The Sun's Heartbeat : And Other Stories from the Life of the Star That Powers Our Planet
Did you know that scientists are beginning to think that the sun is safer than sunscreen? That whenever we see the sun on the horizon, it's actually a phantom image because the sun has already set? That career pilots have a one percent higher incidence of cancer because of their time in the sky? Or that the sun's unusual dormancy is causing our climate to be cooler than it otherwise would be? Peppered with memorable anecdotes about spectral curiosities, THE SUN'S HEARTBEAT is a robust narrative that explores the sun's birth, its life as a self-sustaining ultra-H-Bomb fusion explosion, and its spectacular future death. Astronomer Bob Berman's expert observations tell a dramatic story about the familiar star that crosses our sky daily.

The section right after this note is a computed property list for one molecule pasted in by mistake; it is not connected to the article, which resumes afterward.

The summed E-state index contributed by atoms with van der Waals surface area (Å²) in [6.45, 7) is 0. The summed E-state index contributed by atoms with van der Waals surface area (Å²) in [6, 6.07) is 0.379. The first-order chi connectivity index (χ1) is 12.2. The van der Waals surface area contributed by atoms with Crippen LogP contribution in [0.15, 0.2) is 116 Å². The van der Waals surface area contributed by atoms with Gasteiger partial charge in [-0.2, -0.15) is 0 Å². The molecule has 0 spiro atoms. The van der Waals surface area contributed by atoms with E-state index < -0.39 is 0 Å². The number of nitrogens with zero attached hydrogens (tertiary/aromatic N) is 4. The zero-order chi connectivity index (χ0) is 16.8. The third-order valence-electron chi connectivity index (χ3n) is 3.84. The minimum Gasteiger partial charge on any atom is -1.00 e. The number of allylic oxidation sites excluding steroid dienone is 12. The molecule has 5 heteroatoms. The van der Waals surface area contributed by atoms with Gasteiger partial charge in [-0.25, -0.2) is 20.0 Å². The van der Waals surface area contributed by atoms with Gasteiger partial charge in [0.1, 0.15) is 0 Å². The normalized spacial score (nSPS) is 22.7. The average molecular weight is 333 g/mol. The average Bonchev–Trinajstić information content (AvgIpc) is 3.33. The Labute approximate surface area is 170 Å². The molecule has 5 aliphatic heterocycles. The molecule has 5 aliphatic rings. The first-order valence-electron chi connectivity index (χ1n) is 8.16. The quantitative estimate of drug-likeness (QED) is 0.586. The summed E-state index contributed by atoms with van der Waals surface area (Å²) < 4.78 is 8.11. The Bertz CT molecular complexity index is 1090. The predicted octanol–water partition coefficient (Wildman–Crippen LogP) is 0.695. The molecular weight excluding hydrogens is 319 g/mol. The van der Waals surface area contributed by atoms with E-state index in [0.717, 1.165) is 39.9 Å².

We won't take the Sun for granted any longer if astronomy popularizer Berman, who writes for Astronomy and for years wrote Discover's "Night Watchman" column, has anything to say about it. Though average in the astronomical scheme of the cosmos, the Sun has been worshipped on Earth, its seasonal "movements" clocked by pyramids and Stonehenge. The invention of the telescope showed that the Sun changed over time, with mysterious, random sunspots that were later believed to be linked to Earth's climate. Berman explores every possible aspect of solar physics, from stellar life cycles and solar neutrinos ("neutrinos are everywhere, like roaches in Rio") to future ice ages (at least 50,000 years away). Eclipses, the aurora, and rainbows, all generated by the Sun, come vividly alive through the author's enthusiastic explanations. Best of all, he does this with a conversational style that is consistently as entertaining as it is informative. "[E]verything about the Sun is either amazing or useful," Berman writes, and then proves it, without a doubt. (July) (c) Copyright PWxyz, LLC. All rights reserved.
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Little, Brown and Company
July 12, 2011
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